Amory Lovins- Reinventing Fire: Profitable Solutions to Climate, Oil, and Proliferation

Reinventing Fire: Profitable Solutions to Climate, Oil, and Proliferation

Public Lecture by Amory Lovins
Cofounder, Chairman, and Chief Scientist
Rocky Mountain Institute

March 5, 2010 | 2:00pm | FREE
Corwin Pavilion, University Center, UCSB 

>>> View Presentation & Video of this Lecture

Abstract
Amory Lovins is widely considered among the world’s leading authorities on energy—especially its efficient use and sustainable supply—and a fertile innovator in integrative design. As Chairman and Chief Scientist of the Rocky Mountain Institute, Lovins pioneered the concept of “soft energy paths” involving efficient energy use, diverse and renewable energy sources, and special reliance on “soft energy technologies” based on solar, wind, biofuels, geothermal, etc., matched in scale and quality to their task, and widely accessible across society.

Built on 27 years of innovation, “Reinventing Fire” is the Rocky Mountain Institute’s most ambitious project to date. “Reinventing Fire” aims to create a clear and practical vision of a fossil-fuel-free future for the United States, backed up by quantitative analysis, and to map a pathway to achieve that future, led largely by business. This vision and pathway will offer a message of hope, put the spotlight on leaders, catalyze others to act, and inform and help to catalyze innovative policies.

In his lecture, Amory Lovins will demonstrate how “Reinventing Fire” can change minds and clarify choices by showing what exists, what works, what makes sense and makes money, and what can change the world.

Biography
Amory B. Lovins, Rocky Mountain Institute's Cofounder, Chairman, and Chief Scientist, is a consultant experimental physicist educated at Harvard and Oxford. He has received an Oxford MA (by virtue of being a don), ten honorary doctorates, a MacArthur Fellowship, the Blue Planet, Volvo, Heinz, Lindbergh, Right Livelihood ("Alternative Nobel"), World Technology, National Design (Design Mind), and Time Hero for the Planet Awards, the Benjamin Franklin and Happold Medals, and the Nissan, Shingo, Mitchell, Jean Meyer, and Onassis Prizes. He is an honorary member of the American Institute of Architects, Foreign Member of the Royal Swedish Academy of Engineering Sciences, Fellow of the Royal Society of Arts, and Honorary Senior Fellow of the Design Futures Council. He has lately led the redesign of over $30 billion worth of facilities in 29 sectors for radical energy and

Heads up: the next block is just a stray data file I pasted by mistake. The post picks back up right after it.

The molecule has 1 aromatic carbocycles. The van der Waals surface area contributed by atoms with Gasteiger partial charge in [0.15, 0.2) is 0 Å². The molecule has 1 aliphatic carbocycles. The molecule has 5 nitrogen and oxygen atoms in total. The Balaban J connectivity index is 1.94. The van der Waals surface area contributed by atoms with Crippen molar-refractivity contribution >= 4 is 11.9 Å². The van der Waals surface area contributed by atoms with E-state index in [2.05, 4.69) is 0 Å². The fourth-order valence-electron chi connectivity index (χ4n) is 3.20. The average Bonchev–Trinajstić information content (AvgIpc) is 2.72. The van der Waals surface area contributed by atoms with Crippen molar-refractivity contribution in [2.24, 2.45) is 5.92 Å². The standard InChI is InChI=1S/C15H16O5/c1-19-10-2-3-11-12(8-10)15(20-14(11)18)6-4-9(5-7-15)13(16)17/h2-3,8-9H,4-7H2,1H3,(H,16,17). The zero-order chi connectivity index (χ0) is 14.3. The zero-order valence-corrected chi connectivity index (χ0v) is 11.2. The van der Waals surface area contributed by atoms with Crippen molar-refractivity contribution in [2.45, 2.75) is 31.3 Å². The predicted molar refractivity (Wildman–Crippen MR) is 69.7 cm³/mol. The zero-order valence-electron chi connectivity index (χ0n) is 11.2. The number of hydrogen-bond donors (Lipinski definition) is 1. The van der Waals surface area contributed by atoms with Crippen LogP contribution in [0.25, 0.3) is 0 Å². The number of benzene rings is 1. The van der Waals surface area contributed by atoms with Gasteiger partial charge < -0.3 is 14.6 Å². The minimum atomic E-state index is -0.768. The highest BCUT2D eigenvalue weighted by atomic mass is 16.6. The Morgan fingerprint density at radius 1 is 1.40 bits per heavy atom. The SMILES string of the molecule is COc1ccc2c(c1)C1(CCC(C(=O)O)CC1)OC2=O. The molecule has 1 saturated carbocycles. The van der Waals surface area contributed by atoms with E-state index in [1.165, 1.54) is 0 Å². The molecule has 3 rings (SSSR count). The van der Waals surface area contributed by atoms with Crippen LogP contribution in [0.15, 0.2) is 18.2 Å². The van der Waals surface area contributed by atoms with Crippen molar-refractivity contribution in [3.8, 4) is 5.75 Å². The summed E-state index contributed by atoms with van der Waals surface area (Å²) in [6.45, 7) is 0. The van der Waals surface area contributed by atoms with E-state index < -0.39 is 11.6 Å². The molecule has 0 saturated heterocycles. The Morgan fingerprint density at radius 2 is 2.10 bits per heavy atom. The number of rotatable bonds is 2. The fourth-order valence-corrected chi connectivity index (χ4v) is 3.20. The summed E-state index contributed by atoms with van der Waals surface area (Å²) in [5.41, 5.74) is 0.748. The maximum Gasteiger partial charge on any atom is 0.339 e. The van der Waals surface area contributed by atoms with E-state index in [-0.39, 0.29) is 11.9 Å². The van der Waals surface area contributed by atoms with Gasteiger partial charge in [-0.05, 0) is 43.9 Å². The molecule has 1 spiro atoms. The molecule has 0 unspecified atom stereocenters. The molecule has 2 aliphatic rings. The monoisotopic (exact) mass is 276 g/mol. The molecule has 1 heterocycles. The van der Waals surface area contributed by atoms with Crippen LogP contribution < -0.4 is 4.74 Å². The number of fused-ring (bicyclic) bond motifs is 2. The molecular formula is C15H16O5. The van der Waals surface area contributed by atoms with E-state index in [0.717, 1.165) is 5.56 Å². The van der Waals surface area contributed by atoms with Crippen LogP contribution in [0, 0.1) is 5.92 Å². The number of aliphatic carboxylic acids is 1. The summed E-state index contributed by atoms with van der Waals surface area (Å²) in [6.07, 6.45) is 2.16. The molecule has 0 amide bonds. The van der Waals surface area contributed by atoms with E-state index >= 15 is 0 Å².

resource efficiency. He has briefed 20 heads of state, held several visiting academic chairs (most recently as 2007 MAP/Ming Professor in Stanford University's School of Engineering), written 29 books and hundreds of papers, advised the U.S. Departments of Energy and Defense, and consulted for scores of industries and governments worldwide. The Wall Street Journal named Mr. Lovins one of 39 people worldwide "most likely to change the course of business in the '90s"; Newsweek, "one of the Western world's most influential energy thinkers"; Car magazine, the 22nd most powerful person in the global automotive industry; and Time, one of 2009's 100 most influential people in the world.

Sponsored by:
The College of Letters and Science Critical Issues in America series, the Department of Environmental Studies, the Institute for Energy Efficiency, the A.S. Environmental Affairs Board, and
the Santa Barbara Community Environmental Council

Directions and Parking
Corwin Pavilion in the University Center at UC Santa Barbara (see
campus map). Please plan to arrive a little early as it is approximately a 10 minute walk to Corwin Pavilion from the parking lots. UCSB requires visitors to observe Parking Regulations and have a valid parking permit while parking on campus. You will be ticketed without a permit. See interactive parking map for more information.  

Driving to UCSB from the south
Take Highway 101 to the Highway 217/Aiport/UCSB exit. Highway 217 will lead you directly to the Henley Gate entrance of UCSB. There is a traffic circle just inside the gate. Take the right fork onto Mesa Road. Follow Mesa Road to the third stoplight, Ocean Road, and turn left. Turn left again at the first stoplight and park in lot 16 to the left or in lot 18, the parking structure to the right. Parking permits can be purchased on an hourly basis from vending machines in the parking structure and must be displayed in the front dashboard of your automobile. Additional visitor parking can be found in lots 22 and 23 off of Ocean Road (see
campus map).

Driving to UCSB from the north
Take highway 101 south to the Los Carneros Road exit; turn right onto Los Carneros and follow across Hollister Avenue (the third stoplight) to the fourth stoplight, Mesa Road. Turn left. Mesa Road will take you directly onto campus. Continue straight on Mesa Road past the stop sign near the Fire Station. Turn right on Ocean Road, then turn left at the first stoplight. Park in lot 16 to the left or in lot 18, the parking structure to the right. Parking permits can be purchased on an hourly basis from vending machines in the parking lot and must be displayed in the front dashboard of your automobile. Additional visitor parking can be found in lots 22 and 23 off of Ocean Road (see
campus map).

Please pay at the parking vending machine by following instructions on the dispenser. Payment options are Visa, MasterCard, cash, or campus Access card. Pay stations do not give change. Prices are $4 for 2 hours, $5 for 3 hours, $6 for 4 hours, and $8 for the day.


 

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